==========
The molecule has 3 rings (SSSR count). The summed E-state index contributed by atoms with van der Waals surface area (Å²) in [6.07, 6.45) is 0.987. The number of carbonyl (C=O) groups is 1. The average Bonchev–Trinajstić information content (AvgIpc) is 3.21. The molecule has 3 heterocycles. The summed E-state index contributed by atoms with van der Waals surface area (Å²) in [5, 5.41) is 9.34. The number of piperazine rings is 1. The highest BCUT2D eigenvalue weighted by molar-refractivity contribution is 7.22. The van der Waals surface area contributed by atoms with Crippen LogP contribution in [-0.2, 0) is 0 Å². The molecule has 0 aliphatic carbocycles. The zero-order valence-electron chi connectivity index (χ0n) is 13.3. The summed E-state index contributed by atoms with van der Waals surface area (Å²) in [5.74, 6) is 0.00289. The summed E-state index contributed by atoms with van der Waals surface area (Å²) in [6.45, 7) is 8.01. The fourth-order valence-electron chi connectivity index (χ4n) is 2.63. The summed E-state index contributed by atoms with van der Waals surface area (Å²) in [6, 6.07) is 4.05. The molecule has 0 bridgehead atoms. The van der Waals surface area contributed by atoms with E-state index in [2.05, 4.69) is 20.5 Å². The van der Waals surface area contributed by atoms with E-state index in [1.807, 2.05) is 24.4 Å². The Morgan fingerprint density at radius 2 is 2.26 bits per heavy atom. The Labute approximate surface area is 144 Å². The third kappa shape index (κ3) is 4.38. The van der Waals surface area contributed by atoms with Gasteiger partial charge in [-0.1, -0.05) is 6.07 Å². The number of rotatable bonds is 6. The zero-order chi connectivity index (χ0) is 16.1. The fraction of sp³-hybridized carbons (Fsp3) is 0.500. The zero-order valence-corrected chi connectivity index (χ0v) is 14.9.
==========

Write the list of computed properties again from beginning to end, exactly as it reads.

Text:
The molecule has 3 rings (SSSR count). The summed E-state index contributed by atoms with van der Waals surface area (Å²) in [6.07, 6.45) is 0.987. The number of carbonyl (C=O) groups is 1. The average Bonchev–Trinajstić information content (AvgIpc) is 3.21. The molecule has 3 heterocycles. The summed E-state index contributed by atoms with van der Waals surface area (Å²) in [5, 5.41) is 9.34. The number of piperazine rings is 1. The highest BCUT2D eigenvalue weighted by molar-refractivity contribution is 7.22. The van der Waals surface area contributed by atoms with Crippen LogP contribution in [-0.2, 0) is 0 Å². The molecule has 0 aliphatic carbocycles. The zero-order valence-electron chi connectivity index (χ0n) is 13.3. The summed E-state index contributed by atoms with van der Waals surface area (Å²) in [5.74, 6) is 0.00289. The summed E-state index contributed by atoms with van der Waals surface area (Å²) in [6.45, 7) is 8.01. The fourth-order valence-electron chi connectivity index (χ4n) is 2.63. The summed E-state index contributed by atoms with van der Waals surface area (Å²) in [6, 6.07) is 4.05. The molecule has 0 bridgehead atoms. The van der Waals surface area contributed by atoms with E-state index in [2.05, 4.69) is 20.5 Å². The van der Waals surface area contributed by atoms with E-state index in [1.807, 2.05) is 24.4 Å². The Morgan fingerprint density at radius 2 is 2.26 bits per heavy atom. The Labute approximate surface area is 144 Å². The third kappa shape index (κ3) is 4.38. The van der Waals surface area contributed by atoms with Gasteiger partial charge in [-0.1, -0.05) is 6.07 Å². The number of rotatable bonds is 6. The zero-order chi connectivity index (χ0) is 16.1. The fraction of sp³-hybridized carbons (Fsp3) is 0.500. The zero-order valence-corrected chi connectivity index (χ0v) is 14.9.